Local Rule 19 provides that a party filing a summary judgment motion must also file a statement of the material facts upon which there is no genuine issue for trial. 3" A party opposing a summary judgment motion must file a statement of the material facts which are in dispute. Unless controverted by the opposing party's statement of material facts, the material facts properly included in the moving party's statement will be deemed to be admitted. 4" In other words, in its opposition to Coastal's motion, Arkwright should have filed a statement of the material facts, supported by appropriate record citations, as to which there exists a genuine issue to be tried. In support of its cross-motion for summary judgment against Coastal and its motion for summary judgment against Third-Party Defendant Gowen, Arkwright should have filed a statement of the material facts, supported by appropriate record citations, as to which there exists no genuine issue to be tried. However, Arkwright failed to file any statement of material facts.

Counsel's compliance with the Local Rules is indispensable to the Court's effective management of its busy docket. Picucci v. Town of Kittery, 101 F.R.D. 767, 769 (D. Me. 1984). Such a requirement is nothing more than a rationally based compromise between the interests of litigants and their counsel and the need of this Court to work efficiently. Id. Local Rule 19(b) creates a means by which the Court may quickly and accurately establish whether a genuine issue of material fact exists. The Rule puts little burden on the parties, and relieves the Court of the onerous task of pouring through dozens of pages of irrelevant documents to find the pertinent material and determine the motion's merits. A good example of the problems created when counsel fails to abide by the Local Rules is the case at bar, where Arkwright has submitted no statement of material facts, let alone citations to the record, but has filed approximately one hundred pages of documents and deposition transcripts. It would be a grievous waste of judicial resources for the Court to spend several hours reviewing these documents, when a simple statement with record citations would suffice.

Accordingly, pursuant to Local Rule 19, Arkwright is deemed to have admitted those facts listed by Coastal as undisputed. United States v. Padavano, 664 F. Supp. 28, 29 (D. Me. 1987). Specifically, the Court is satisfied that the policy required Arkwright to provide written notice of cancellation; no written notice of cancellation was ever sent to Coastal, and Coastal never received any such notice; the vessel was destroyed by fire in September of 1986; a Notice of Loss was filed with Mutual Marine Office on behalf of Coastal; and Arkwright has not paid Coastal on its claim. 5" The remaining question is whether these undisputed facts entitle Plaintiff to judgment as a matter of law. McDermott v. Lehman, 594 F. Supp. 1315, 1320-21 (D. Me. 1984).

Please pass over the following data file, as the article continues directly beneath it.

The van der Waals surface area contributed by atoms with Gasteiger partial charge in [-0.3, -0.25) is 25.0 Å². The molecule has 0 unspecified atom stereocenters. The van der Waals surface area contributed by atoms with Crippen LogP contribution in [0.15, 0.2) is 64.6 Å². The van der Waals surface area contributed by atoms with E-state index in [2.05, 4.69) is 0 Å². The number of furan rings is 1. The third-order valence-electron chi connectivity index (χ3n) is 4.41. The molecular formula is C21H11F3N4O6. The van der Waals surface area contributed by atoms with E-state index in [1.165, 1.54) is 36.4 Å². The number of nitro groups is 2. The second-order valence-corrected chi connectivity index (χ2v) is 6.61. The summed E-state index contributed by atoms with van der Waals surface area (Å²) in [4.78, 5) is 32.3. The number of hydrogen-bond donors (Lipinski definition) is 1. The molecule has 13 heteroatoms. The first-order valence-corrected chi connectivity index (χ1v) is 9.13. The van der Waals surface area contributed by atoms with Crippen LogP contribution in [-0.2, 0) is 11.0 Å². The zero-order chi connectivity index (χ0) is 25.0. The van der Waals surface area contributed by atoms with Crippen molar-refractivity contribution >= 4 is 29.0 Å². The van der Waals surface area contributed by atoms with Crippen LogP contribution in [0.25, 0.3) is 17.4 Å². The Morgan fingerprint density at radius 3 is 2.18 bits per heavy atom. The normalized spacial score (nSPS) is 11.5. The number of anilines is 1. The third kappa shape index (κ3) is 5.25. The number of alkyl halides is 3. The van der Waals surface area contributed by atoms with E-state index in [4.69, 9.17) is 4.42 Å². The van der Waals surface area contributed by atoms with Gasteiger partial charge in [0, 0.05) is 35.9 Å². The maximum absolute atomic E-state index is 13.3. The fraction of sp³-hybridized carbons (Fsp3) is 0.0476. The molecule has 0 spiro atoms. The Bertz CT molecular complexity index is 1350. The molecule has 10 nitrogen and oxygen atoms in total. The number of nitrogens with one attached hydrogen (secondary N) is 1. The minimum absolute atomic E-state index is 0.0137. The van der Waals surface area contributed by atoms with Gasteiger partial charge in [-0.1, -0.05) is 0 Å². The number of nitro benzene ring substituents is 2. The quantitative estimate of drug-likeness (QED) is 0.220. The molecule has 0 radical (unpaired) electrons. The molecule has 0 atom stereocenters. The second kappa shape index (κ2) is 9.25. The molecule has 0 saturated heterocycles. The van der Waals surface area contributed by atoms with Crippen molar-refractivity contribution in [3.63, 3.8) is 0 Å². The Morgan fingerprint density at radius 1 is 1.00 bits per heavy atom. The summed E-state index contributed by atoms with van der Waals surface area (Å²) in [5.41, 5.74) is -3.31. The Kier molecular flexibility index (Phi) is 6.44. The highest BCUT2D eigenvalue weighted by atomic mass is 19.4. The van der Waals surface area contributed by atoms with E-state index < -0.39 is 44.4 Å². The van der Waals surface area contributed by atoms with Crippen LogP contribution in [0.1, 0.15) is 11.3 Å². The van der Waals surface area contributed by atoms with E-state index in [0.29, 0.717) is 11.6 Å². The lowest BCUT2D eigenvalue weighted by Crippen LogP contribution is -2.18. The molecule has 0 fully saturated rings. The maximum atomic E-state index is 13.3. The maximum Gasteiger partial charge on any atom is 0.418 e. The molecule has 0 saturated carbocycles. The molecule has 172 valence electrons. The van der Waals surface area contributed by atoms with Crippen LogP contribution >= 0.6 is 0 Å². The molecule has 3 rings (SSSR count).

The insurance policy expressly and unambiguously provides that Arkwright could not cancel the policy without fifteen days written notice to Coastal, the mortgagee. Arkwright's failure to notify Coastal effectively continued the policy in effect as to Coastal. Tarleton v. DeVeuve, 113 F.2d 290, 298 (9th Cir. 1940). See also 17 Couch on Insurance, 2d (Rev. Ed.) § 67:95 at 552 ("the suspension of a policy . . . upon failure of the insured to pay assessments has no effect as to a mortgagee under a loss payable clause containing the provision that 'this insurance company agrees to give the mortgagee 10 days written notice before the cancellation of this policy,' where no such notice was given.") (citations omitted). Moreover, under Maine law, 6" Arkwright could not effectively cancel Coastal's policy until ten days after Coastal received a written notice of cancellation. 24-A M.R.S.A. § 2908(5). Thus, Arkwright never effectively canceled Coastal's policy, and Coastal was covered for the damages sustained to the F/V BIG DIPPER. Accordingly, Coastal is entitled to partial summary judgment, and Arkwright's cross-motion on the issue of liability will be denied.